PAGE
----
This is a very important difference between watchOS and iOS. On iOS, there's always a default audio route available. Let's figure out.
This is not the case for watchOS.
When you activate an audio session, watchOS will automatically present an audio route picker on behalf of your application if no route is currently active.
There are two cases where watchOS may be able to skip presenting the audio route picker.
For any Bluetooth device, if the device is already connected to the watch, or for Bluetooth devices based on the Apple wireless chip set, if the device is connected to the iPhone, the watch may temporarily borrow it.
There are cases where this is not possible though, for instance, if you are on a phone call while connected to your iPhone.
Once your application has an active audio session, all of the networking APIs are available to retrieve audio content. This includes URLSessionStreamingTask, URLSessionWebSocketTask, and the network framework.
If you attempt to use these APIs without an active audio session, your calls will fail.
Finally, your application has reached the point where it has enough audio data to start playback.
You can now use AVFoundation to play your audio content. If you need to request new information from your servers to do your streaming, you can use all available networking APIs to do this. Now, let's talk about some audio streaming best practices for Apple Watch.
Audio streaming on Apple Watch is available in Series 3 and later.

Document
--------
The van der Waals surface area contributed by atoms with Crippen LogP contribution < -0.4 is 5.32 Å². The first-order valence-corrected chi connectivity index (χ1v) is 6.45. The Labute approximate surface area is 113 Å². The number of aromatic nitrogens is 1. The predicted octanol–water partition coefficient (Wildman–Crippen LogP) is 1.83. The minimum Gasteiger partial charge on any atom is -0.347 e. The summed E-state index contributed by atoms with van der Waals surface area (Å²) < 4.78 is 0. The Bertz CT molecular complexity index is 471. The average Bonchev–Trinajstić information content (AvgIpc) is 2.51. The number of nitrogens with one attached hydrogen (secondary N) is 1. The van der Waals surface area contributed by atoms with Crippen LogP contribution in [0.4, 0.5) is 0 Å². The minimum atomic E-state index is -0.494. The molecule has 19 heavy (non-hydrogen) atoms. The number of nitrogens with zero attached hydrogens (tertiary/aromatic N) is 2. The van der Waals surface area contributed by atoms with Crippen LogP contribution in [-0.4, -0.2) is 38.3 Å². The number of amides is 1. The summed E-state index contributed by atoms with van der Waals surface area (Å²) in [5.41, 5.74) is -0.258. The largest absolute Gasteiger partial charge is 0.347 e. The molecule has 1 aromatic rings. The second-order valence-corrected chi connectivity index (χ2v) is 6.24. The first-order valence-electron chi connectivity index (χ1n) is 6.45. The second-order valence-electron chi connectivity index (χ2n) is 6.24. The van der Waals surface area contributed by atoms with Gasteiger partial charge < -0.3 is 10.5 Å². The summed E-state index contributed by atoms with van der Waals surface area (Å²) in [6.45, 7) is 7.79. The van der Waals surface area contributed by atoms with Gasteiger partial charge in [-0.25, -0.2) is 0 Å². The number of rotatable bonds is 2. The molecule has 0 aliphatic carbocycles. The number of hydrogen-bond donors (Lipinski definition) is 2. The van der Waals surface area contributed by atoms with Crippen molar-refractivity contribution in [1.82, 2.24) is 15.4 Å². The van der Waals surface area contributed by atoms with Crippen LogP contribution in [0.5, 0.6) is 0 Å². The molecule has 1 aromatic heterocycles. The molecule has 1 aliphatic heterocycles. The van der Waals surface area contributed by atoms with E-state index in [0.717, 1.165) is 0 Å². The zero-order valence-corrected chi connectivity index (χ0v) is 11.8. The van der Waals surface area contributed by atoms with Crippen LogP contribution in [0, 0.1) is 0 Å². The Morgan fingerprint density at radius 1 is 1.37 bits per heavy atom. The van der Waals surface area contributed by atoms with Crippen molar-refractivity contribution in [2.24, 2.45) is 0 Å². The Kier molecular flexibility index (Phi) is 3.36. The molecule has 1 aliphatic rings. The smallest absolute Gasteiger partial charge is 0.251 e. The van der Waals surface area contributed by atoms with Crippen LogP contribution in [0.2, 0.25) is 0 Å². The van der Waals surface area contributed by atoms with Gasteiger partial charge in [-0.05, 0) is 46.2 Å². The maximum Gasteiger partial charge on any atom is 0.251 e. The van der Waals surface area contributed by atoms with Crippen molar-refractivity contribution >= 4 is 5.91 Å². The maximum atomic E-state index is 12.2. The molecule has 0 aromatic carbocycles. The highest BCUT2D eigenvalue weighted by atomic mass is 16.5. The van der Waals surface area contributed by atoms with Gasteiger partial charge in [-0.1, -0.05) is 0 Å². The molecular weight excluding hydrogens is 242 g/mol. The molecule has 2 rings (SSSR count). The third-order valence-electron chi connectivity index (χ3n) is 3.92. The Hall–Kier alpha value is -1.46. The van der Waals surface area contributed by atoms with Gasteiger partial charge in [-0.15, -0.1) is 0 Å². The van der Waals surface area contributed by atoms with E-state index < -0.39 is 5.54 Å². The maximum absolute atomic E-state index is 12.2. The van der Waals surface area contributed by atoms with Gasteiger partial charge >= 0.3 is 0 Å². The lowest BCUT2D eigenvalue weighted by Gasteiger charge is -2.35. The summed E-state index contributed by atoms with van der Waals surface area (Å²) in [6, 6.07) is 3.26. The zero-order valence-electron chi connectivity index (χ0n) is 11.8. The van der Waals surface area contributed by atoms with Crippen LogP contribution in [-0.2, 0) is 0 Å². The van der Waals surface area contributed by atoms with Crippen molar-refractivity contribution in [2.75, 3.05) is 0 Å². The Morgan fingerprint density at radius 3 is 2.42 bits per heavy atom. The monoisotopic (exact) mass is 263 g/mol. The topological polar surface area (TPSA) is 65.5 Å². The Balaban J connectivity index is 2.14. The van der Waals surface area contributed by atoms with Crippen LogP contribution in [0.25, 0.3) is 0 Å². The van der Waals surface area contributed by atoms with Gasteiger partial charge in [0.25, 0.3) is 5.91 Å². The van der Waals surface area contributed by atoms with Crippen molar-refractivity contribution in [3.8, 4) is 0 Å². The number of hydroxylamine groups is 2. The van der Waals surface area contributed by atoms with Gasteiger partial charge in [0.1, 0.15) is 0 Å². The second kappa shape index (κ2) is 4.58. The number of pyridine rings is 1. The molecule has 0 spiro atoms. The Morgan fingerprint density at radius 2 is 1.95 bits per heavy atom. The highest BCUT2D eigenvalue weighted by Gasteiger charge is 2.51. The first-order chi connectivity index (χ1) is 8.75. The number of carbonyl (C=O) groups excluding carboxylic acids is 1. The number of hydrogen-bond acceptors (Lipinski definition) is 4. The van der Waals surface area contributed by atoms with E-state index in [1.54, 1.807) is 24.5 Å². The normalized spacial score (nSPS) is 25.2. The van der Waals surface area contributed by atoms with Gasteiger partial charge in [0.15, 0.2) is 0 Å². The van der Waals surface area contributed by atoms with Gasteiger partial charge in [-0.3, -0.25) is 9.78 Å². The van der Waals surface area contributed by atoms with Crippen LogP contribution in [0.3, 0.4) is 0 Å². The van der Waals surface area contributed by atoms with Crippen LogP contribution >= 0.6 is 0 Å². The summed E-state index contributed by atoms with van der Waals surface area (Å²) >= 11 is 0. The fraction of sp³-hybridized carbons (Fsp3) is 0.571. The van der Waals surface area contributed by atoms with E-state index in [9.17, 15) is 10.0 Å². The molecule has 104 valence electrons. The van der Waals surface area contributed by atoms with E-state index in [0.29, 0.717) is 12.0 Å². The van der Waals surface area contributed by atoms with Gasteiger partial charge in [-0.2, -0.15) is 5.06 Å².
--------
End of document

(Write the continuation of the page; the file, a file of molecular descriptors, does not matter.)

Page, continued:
This means that your application needs to check if audio streaming is available on the watch it is running on.
In watchOS 6, use WKInterphaseDevices supportsAudioStreaming to make this check.
The additional audio and networking APIs in watchOS 6 mean that applications no longer need to use WatchKit's WK audio file APIs. For this reason, these APIs have been deprecated starting with watchOS 6.
Now, let's discuss some networking best practices.
Caching is very important.
The right amount of audio data should be locally available at all times to cope with changing network conditions.
The number of network requests and their sizes should be reduced to the absolute minimum.
Extra requests that did not post a problem on other devices may delay or stall playback.
The same is true for downloading unnecessary data in those requests.
All of these can result in poor user experiences.
To be safe, start streaming using 64 kbps encoded audio data.
Monitor the speed at which data arrives to your application and only upgrade to higher bit rates if the network conditions allow for them. AVFoundation automatically does this for HLS audio streaming.
Do not rely on network reachability.
Due to the nature of networks, the information returned by this API may no longer be valid by the time your application uses it.
For the best user experience, always assume that you have a network connection and gracefully handle stalls and failures, and always adjust in real-time the audio quality and the amount of caching that your application does. Finally, your application is likely to experience more network transitions when running an Apple Watch. As the watch moves away from the iPhone, a good transition from Bluetooth to Wi-Fi or cellular.
It is not uncommon for the watch to go between these three network types while your app is running. Your application should be prepared for such transitions, which can take several seconds to complete.
As you can see, when bringing audio streaming applications to Apple Watch from other platforms, Apple or otherwise, you should be prepared for the possibility that you will need to optimize your networking code and protocols.
If you need more information to get started writing audio applications for Apple Watch, Creating Audio Apps for watchOS is a great start.
The information in the network framework introduction talk is 100% applicable to watchOS.
Finally, check out these other sessions to help create a great audio streaming experience.